In a 2005 review article published in the Journal of Medicine and Science in Sports, it was shown that the origin of chronic tendon pain likely does not come from overuse.  This paper references studies which described individuals who suffer from chronic tendon pain and who are also entirely inactive.  In addition, another study shows that physical activity was not correlated with the typical cellular changes that are associated with tendon pain.  The authors suggest, “that physical activity could be more important in provoking the symptoms than being the cause of the actual lesion” 

Thus, physical activity and overuse plays less of a roll than we once thought.  So should you be resting your injuries?  Maybe not, especially if it is a chronic problem.  

The Fallacy of Inflammation 

Popular consensus regarding the origins of tendon pain is as follows: the tendon is used so much that it becomes injured, inflammation follows, and subsequently pain is experienced.  This cascade is, in fact, fairly accurate, but for only half of the story.  While this sequence does describe what likely happens with an acute tendon injury, new research shows that chronically painful tendons show no signs of inflammation.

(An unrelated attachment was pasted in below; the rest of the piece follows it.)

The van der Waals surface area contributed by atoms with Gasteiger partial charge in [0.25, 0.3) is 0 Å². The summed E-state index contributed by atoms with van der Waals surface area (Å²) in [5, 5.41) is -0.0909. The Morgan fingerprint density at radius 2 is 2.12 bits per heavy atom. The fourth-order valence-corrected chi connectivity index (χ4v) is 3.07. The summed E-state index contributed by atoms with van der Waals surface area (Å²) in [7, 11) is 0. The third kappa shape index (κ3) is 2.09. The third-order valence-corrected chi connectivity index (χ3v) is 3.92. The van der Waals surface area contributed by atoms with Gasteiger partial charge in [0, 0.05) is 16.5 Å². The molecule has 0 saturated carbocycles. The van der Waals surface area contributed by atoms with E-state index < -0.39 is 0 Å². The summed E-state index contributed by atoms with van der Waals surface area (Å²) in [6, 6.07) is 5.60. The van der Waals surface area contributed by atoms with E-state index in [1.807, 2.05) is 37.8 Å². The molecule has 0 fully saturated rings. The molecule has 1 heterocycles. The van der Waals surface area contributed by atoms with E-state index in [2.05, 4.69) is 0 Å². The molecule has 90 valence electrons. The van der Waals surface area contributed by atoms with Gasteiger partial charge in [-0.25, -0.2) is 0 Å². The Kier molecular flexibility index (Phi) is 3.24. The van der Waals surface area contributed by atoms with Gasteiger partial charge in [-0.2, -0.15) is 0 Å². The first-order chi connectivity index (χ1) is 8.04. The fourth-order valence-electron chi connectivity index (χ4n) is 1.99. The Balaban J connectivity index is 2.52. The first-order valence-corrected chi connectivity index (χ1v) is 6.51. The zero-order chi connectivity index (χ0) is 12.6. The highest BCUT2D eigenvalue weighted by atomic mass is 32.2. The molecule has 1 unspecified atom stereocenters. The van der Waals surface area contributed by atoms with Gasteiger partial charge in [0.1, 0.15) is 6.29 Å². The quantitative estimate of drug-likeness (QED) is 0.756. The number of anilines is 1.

The same 2005 paper describes how when histological studies were conducted on chronically painful tendons, normal levels of the inflammatory mediators called prostaglandins were found.  If inflammation was occurring, these prostaglandins would have been observed at high levels, but they were not.  In addition, genetic studies showed that there was no upregulation of the genes responsible for producing inflammation.  In other words, there were no signs of inflammation, and no signs of triggers for inflammation. 
These may be of no help with chronic tendon pain

Another more practically applicable study referenced in this paper looked at the use of piroxicam, an anti-inflammatory medication, in the treatment of chronic Achilles tendon pain.  Interestingly, it showed similar results to placebo, and now we know why!  There was no inflammation for the piroxicam to get rid of, so of course sugar pills were just as effective.